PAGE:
Should I Cross the Pond?

Hopping across the pond and going to America on a sports scholarship is a goal many runners and other sports people dream of. It is a well trodden route for British runners who are deemed to have potential to go further and, at the end of last year, three of my fellow Cambridge University Hare and Hounds made the move with two more investigating it this year. Until eight months ago this was something I had never considered, and then I got my first request to apply for a place. After rapidly checking this wasn’t a hoax, I began to get really excited and questioned friends who were also going through the process. Once I had got my head around the complex American system and terms such as ‘red-shirting’ (this is when an athlete does not compete for a year in order to extend their eligibility to a season where they are in better shape) I began to assess the pros and cons of making the application compared to applying for a Masters in Cambridge and carrying on with my running here.

The advantages of taking my running to America were obvious. Firstly, the quality of com
petition over there is far higher. A fellow member of CUHH has estimated that coming in the top 60 of an NCAA race would place you in the top 5 at BUCS cross country. There are great athletes inNCAA Britain but over in America they become concentrated as the colleges compete in an extremely competitive environment. This environment is often attractive to the top runner and forces them to perform well if they are to succeed.

On top of this, the funding available for sport in America far surpasses that in Cambridge. This is crucial as, without a scholarship, American fees would make attendance impossible for many people. The funding also means that athletes are given full sets of high quality kit for free and they have physios, nutritionists and coaches assigned to them. Basically, all your sporting needs are catered for.

It is also far easier to focus on your sport in America and see how far you can get. The pressure of work is certainly far less than in Cambridge and you are expected to prioritise your running over your academics. After three years of Cambridge deadlines and expectations this could be seen as a welcome change. Furthermore, if you want to combine the quality of running in America with world class academics then you can. Places such as Stamford are proof that top universities don’t have to ignore sports funding, and I am a firm believer in the idea that doing sport can improve your academic performance.

However, there is another side to this story, a side which has influenced my decision not to apply to America and to apply for a Masters in Cambridge. America can make you or it can break you. Alongside all the stories of success and enjoyment are tales of athletes being made to run through injury, therefore making the problems worse, and an unhealthy focus on sporting success at the expense of the individual. To me running has always been a hobby I enjoy and I fear the pressure many colleges in America place you under would break me. The coaches over there are highly paid professionals and they know that if their team doesn’t perform they may well be sacked or they might lose a significant amount of their funding. This causes them to push athletes to their limits. Some people thrive in this environment but if you don’t you are stranded far from home in an unfamiliar place being made day after day to do something you are no longer really enjoying. A couple of people I know went to America on sports scholarship but have now returned after finding the intensity just too much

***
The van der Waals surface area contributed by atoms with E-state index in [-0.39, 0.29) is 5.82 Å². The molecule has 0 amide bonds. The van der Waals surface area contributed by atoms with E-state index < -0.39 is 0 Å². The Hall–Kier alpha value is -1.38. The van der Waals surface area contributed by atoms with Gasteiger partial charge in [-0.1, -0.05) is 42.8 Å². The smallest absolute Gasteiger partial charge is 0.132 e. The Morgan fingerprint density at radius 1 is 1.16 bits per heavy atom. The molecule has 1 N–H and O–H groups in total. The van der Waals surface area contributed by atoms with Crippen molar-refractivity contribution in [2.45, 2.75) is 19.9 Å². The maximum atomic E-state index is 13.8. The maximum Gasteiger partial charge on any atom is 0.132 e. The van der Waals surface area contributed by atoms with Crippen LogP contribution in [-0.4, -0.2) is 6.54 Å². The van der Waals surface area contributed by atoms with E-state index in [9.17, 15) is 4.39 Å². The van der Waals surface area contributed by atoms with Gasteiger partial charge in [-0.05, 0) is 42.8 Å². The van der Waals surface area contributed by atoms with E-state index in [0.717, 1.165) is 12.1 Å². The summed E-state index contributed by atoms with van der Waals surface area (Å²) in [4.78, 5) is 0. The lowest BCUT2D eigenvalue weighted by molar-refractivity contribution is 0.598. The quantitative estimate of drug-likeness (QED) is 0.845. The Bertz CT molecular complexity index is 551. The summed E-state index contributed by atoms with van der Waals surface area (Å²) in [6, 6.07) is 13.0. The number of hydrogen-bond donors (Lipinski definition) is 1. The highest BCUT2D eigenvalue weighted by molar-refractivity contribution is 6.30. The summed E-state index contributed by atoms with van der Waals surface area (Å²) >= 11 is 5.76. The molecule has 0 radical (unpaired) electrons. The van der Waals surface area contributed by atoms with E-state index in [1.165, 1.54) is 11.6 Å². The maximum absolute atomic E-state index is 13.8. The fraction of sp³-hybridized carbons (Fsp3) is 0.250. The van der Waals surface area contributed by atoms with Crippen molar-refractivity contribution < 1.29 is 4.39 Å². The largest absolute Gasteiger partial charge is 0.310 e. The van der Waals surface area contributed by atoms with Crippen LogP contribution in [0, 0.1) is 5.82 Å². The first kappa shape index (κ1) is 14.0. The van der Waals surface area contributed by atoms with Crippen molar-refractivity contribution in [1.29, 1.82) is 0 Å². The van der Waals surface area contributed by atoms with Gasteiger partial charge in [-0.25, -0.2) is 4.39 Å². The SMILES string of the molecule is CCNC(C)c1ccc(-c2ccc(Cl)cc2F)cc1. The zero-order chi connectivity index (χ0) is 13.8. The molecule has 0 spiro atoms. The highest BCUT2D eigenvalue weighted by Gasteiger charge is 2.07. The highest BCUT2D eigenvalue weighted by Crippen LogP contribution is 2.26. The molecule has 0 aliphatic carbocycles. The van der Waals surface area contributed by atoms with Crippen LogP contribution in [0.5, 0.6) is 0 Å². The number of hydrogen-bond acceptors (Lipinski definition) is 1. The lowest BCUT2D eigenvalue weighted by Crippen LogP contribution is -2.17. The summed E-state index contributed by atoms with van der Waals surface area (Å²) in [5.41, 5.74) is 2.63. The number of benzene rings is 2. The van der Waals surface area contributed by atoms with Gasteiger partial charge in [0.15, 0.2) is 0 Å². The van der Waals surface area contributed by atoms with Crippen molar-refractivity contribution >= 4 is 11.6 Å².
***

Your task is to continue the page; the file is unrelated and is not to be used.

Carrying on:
Despite these issues I was still tempted by America. Maybe I would thrive, maybe it would be the making of me and launch me on a career path I had never previously considered. There were two elements that really put me off applying to America. Firstly, my academic interest is in the history of Anglo-Saxon Northumbria and this is clearly easier to study from England than America. The Masters in Medieval History offered by Cambridge has really captured my imagination and I really hope I get in!

Secondly, and more importantly, the type of running they do in America does not suit me. The races I thrive in involve hills, mud and longer distances. That is why cross country is my favourite running discipline and I even tried out my first mountain race in September. It was great fun! However, in America ‘cross country’ seems to involve about 6km around a playing field and running on the track in the summer appears to be compulsory. The idea of being forced onto flat, boring ‘cross country’ courses does not appeal – I am concerned enough about reports that BUCS cross country this year is on a flat course! Also, one of my friends who is in America reports that everything is done as a team. This is good in theory and she seems to be enjoying it but I have always valued going for steady runs by myself. They give me time to think and never being allowed to run by myself would be far from ideal.

Furthermore, I have got to know Cambridge in the last two and a bit years. It is a wonderful city that suits me, evenCUHH logo if there is a deplorable lack of hills. Given the running success I have achieved in Cambridge why would I risk all and head to America? The Cambridge University Hare and Hounds is an amazing club. The other club members are friends first and runners after and I have developed a good camaraderie and friendship with our coach. I love Cambridge, I love CUHH, I love Anglo-Saxon history. Why would I leave?

America would be an adventure and the sports system over there has the potential to produce world class athletes. However, while the atmosphere and type of running over there suits some people, it is not for me. Give me the hills and mud of England and the sport system in Cambridge any day!


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